Letter from Paula Rachlin Gottesman to ritual committee of Temple, Shomrei Emunah, 1974
91 Clarewill Avenue
Upper Montclair, N.J.
September 3, 1974
The Ritual Committee
Temple Shomrei Emunah
67 Park Street
Montclair, N.J. 07042
Dear Ladies and Gentlemen of the Ritual Committee:
In June 1975 my daughter Sally will celebrate her thirteenth birthday and expects that she will be a Bat Mitzvah. She would like to have her service on Saturday morning, rather than on Friday night and I believe it only proper that she be permitted to do so.
The religious education which girls receive today is equal to that of the boys. Girls and women are leaders of your organizations, religious schools, countries and everything else that vitally affects our lives and the very existence of Judaism.
Although I recognize the irrational, emotional bases to religious practices, I believe that we as Conservative Jews must change those traditions which are odious to large segments of our people and which have no rational, moral justification for their continuation.
It is a fact of life that women are moving into areas from which they have been traditionally excluded—one of which is the Bimah of a Conservative synagogue. A second is to the Torah from which she derives the same law and inspiration as a man. The very fact that there is a variety of opinion among Conservative Jews as to whether or not women should be called to the Torah should make it incumbent upon the Ritual Committee at Temple Shomrei Emunah to follow a course of fairness and equality for all members.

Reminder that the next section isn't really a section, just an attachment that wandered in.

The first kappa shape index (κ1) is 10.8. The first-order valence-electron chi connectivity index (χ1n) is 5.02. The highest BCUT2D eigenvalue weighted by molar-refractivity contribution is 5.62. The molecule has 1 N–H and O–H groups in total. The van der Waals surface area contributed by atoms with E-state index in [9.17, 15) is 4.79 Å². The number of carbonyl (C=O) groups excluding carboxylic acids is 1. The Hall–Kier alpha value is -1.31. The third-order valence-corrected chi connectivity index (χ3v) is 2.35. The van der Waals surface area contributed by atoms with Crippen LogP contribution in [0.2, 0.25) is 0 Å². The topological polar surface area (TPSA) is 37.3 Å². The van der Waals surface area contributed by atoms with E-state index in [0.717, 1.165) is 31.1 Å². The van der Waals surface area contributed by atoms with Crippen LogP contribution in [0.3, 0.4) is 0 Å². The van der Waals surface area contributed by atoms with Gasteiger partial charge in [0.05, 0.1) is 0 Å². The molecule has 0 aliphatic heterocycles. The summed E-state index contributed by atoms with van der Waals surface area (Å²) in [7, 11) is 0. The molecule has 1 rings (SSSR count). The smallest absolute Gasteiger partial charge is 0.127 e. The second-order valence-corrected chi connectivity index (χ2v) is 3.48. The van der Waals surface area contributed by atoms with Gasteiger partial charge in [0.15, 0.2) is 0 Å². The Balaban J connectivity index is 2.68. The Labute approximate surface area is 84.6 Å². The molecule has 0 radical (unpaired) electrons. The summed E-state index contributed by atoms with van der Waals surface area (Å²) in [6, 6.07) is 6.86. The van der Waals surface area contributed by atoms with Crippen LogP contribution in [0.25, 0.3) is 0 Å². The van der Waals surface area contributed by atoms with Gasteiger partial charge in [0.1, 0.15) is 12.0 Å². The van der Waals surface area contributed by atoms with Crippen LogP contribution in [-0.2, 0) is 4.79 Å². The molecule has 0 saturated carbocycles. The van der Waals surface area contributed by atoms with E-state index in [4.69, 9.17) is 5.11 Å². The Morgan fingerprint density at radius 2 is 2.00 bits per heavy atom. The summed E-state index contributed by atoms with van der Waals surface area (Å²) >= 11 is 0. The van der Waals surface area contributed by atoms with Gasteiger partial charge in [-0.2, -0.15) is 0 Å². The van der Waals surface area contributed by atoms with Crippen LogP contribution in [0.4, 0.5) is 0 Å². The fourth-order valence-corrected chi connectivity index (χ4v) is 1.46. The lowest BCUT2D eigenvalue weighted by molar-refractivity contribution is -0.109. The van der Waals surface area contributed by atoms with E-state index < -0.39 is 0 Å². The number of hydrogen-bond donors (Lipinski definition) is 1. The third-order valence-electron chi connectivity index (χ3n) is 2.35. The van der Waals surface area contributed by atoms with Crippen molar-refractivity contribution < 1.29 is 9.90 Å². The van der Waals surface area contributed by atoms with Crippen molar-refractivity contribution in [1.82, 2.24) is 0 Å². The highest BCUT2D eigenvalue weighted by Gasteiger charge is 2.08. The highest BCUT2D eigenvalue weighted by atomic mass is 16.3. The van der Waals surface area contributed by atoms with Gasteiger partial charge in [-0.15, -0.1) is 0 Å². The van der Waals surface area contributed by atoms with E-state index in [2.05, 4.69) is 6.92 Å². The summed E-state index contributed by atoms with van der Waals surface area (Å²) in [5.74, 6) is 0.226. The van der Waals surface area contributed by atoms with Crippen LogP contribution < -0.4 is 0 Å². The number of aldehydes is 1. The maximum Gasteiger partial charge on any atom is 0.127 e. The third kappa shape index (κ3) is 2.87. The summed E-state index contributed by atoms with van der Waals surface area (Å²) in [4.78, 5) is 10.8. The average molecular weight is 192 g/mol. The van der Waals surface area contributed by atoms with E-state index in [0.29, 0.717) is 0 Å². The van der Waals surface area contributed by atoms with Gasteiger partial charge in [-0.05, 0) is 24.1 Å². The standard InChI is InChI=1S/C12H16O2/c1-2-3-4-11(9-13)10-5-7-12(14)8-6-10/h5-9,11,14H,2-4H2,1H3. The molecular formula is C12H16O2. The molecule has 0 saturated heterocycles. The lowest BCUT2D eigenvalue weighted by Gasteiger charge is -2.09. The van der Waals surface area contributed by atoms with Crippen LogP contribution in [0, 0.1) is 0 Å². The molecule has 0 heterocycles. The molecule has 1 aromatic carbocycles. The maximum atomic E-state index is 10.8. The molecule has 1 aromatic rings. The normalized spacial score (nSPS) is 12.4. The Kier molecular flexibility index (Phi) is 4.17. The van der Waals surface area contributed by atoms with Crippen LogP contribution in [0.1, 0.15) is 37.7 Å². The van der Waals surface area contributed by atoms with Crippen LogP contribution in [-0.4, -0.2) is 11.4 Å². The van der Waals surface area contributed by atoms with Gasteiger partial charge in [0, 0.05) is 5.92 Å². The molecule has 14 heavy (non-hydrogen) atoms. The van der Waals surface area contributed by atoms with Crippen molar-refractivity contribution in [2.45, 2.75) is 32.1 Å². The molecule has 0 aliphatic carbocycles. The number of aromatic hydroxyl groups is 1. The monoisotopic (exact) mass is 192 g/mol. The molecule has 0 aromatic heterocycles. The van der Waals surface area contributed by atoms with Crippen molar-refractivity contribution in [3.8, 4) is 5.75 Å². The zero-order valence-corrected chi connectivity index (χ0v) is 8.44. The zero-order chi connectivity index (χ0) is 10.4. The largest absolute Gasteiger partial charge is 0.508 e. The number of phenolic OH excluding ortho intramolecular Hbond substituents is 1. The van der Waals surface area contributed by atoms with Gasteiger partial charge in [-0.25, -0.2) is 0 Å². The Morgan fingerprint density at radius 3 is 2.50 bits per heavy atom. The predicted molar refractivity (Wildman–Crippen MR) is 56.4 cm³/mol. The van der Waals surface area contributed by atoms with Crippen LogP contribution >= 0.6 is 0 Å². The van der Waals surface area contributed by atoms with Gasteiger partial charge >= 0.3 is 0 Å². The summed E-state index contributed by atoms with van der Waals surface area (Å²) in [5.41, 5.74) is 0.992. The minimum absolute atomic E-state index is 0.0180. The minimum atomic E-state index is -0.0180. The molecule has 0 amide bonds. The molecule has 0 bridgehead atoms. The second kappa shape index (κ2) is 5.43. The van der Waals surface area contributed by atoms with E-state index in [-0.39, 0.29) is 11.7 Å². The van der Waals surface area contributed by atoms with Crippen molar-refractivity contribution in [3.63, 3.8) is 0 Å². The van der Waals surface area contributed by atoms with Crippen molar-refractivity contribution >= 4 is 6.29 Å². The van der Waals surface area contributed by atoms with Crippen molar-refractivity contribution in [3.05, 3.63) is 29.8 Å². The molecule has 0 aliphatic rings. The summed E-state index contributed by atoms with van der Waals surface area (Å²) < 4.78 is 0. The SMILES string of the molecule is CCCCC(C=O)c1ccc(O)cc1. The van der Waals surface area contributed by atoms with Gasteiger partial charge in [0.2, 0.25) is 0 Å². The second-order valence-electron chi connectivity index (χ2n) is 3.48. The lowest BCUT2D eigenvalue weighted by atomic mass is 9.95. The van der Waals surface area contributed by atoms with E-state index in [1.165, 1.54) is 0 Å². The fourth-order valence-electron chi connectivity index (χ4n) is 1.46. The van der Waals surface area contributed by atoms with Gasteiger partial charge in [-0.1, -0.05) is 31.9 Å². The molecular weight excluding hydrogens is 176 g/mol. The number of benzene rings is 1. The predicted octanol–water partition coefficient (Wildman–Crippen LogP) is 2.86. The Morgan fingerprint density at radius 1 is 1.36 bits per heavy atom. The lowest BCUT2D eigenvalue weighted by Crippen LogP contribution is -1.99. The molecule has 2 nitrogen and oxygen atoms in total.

The girls in Montclair are keenly aware of the options allowed the decision makers at their synagogue. They are critically watching to see if the religious rituals at their synagogue are ruled by those who will not relate either to the times or to them or by those who are willing to perhaps suffer some temporary strangeness during a service in order to promote a greater good.
To be sure, Sally will celebrate her Bat Mitzvah—be it on Friday or Saturday. However, this dispute will doubtless continue until the women have prevailed. Meanwhile the traditionalists will constantly be on the defensive and the women and girls will continue to be antagonized and alienated. This issue will not fade away regardless of how much we may wish it to do so. (I have three younger daughters and if this is not resolved now, I am fairly certain that I will be compelled by conscience as well as by them to continue this battle.)
I respectfully request that the members of the Ritual Committee openly look at all aspects of this question—not merely at their reaction based on years of tradition. Above all, ask what effect this is having upon our young girls, who so often hear the comment, “Judaism is outdated and has no meaning for my life today”. Admittedly, calling girls to the Torah will not change everything, but it will certainly help to show that our religion is living, adaptable and subject to modification where the basic moral laws are not jeopardized.
(Mrs. Jerome W. Gottesman)
Text of a letter by Paula Rachlin Gottesman to ritual committee of Temple, Shomrei Emunah, 1974.